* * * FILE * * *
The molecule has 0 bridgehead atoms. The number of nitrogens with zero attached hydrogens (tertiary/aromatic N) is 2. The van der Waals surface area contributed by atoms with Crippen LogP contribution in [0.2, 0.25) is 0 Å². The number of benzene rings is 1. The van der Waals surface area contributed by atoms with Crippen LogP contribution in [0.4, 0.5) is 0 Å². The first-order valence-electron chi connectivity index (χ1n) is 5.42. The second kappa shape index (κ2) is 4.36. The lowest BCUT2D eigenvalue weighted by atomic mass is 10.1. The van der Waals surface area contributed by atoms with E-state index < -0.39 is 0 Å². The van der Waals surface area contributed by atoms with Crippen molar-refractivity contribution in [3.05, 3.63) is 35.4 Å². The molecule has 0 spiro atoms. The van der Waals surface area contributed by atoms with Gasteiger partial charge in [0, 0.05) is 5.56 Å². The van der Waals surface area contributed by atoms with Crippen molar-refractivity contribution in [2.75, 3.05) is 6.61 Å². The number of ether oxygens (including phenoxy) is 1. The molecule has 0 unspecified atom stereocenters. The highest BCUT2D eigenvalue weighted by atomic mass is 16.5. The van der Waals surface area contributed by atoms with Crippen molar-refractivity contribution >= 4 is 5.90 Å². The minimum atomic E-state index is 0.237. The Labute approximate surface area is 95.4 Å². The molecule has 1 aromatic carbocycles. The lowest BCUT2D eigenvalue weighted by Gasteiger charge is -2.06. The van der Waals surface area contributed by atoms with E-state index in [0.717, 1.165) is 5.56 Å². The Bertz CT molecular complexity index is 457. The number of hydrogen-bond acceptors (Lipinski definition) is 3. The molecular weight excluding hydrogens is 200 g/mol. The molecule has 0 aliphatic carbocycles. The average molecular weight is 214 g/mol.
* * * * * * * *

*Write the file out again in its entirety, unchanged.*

The molecule has 0 bridgehead atoms. The number of nitrogens with zero attached hydrogens (tertiary/aromatic N) is 2. The van der Waals surface area contributed by atoms with Crippen LogP contribution in [0.2, 0.25) is 0 Å². The number of benzene rings is 1. The van der Waals surface area contributed by atoms with Crippen LogP contribution in [0.4, 0.5) is 0 Å². The first-order valence-electron chi connectivity index (χ1n) is 5.42. The second kappa shape index (κ2) is 4.36. The lowest BCUT2D eigenvalue weighted by atomic mass is 10.1. The van der Waals surface area contributed by atoms with E-state index < -0.39 is 0 Å². The van der Waals surface area contributed by atoms with Crippen molar-refractivity contribution in [3.05, 3.63) is 35.4 Å². The molecule has 0 spiro atoms. The van der Waals surface area contributed by atoms with Gasteiger partial charge in [0, 0.05) is 5.56 Å². The van der Waals surface area contributed by atoms with Crippen molar-refractivity contribution in [2.75, 3.05) is 6.61 Å². The number of ether oxygens (including phenoxy) is 1. The molecule has 0 unspecified atom stereocenters. The highest BCUT2D eigenvalue weighted by atomic mass is 16.5. The van der Waals surface area contributed by atoms with Crippen molar-refractivity contribution >= 4 is 5.90 Å². The minimum atomic E-state index is 0.237. The Labute approximate surface area is 95.4 Å². The molecule has 1 aromatic carbocycles. The lowest BCUT2D eigenvalue weighted by Gasteiger charge is -2.06. The van der Waals surface area contributed by atoms with E-state index in [0.717, 1.165) is 5.56 Å². The Bertz CT molecular complexity index is 457. The number of hydrogen-bond acceptors (Lipinski definition) is 3. The molecular weight excluding hydrogens is 200 g/mol. The molecule has 0 aliphatic carbocycles. The average molecular weight is 214 g/mol.